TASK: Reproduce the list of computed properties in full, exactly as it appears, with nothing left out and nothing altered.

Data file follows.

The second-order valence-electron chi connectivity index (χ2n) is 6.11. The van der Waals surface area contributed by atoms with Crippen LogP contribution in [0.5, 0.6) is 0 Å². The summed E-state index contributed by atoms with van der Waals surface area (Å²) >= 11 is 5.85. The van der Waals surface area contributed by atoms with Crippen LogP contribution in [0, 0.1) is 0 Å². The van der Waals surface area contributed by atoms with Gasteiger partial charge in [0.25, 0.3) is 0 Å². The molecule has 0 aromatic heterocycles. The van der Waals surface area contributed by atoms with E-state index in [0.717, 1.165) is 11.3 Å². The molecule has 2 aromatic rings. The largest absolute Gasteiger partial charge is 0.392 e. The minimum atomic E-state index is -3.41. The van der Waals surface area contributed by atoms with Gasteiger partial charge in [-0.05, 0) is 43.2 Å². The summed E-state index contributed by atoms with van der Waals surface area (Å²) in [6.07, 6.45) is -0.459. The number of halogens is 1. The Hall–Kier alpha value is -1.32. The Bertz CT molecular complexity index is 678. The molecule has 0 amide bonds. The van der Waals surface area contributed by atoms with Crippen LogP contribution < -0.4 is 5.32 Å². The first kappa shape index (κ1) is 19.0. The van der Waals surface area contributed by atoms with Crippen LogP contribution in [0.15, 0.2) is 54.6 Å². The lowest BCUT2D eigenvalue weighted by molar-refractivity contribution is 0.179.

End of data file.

The second-order valence-electron chi connectivity index (χ2n) is 6.11. The van der Waals surface area contributed by atoms with Crippen LogP contribution in [0.5, 0.6) is 0 Å². The summed E-state index contributed by atoms with van der Waals surface area (Å²) >= 11 is 5.85. The van der Waals surface area contributed by atoms with Crippen LogP contribution in [0, 0.1) is 0 Å². The van der Waals surface area contributed by atoms with Gasteiger partial charge in [0.25, 0.3) is 0 Å². The molecule has 0 aromatic heterocycles. The van der Waals surface area contributed by atoms with E-state index in [0.717, 1.165) is 11.3 Å². The molecule has 2 aromatic rings. The largest absolute Gasteiger partial charge is 0.392 e. The minimum atomic E-state index is -3.41. The van der Waals surface area contributed by atoms with Gasteiger partial charge in [-0.05, 0) is 43.2 Å². The summed E-state index contributed by atoms with van der Waals surface area (Å²) in [6.07, 6.45) is -0.459. The number of halogens is 1. The Hall–Kier alpha value is -1.32. The Bertz CT molecular complexity index is 678. The molecule has 0 amide bonds. The van der Waals surface area contributed by atoms with Crippen LogP contribution < -0.4 is 5.32 Å². The first kappa shape index (κ1) is 19.0. The van der Waals surface area contributed by atoms with Crippen LogP contribution in [0.15, 0.2) is 54.6 Å². The lowest BCUT2D eigenvalue weighted by molar-refractivity contribution is 0.179.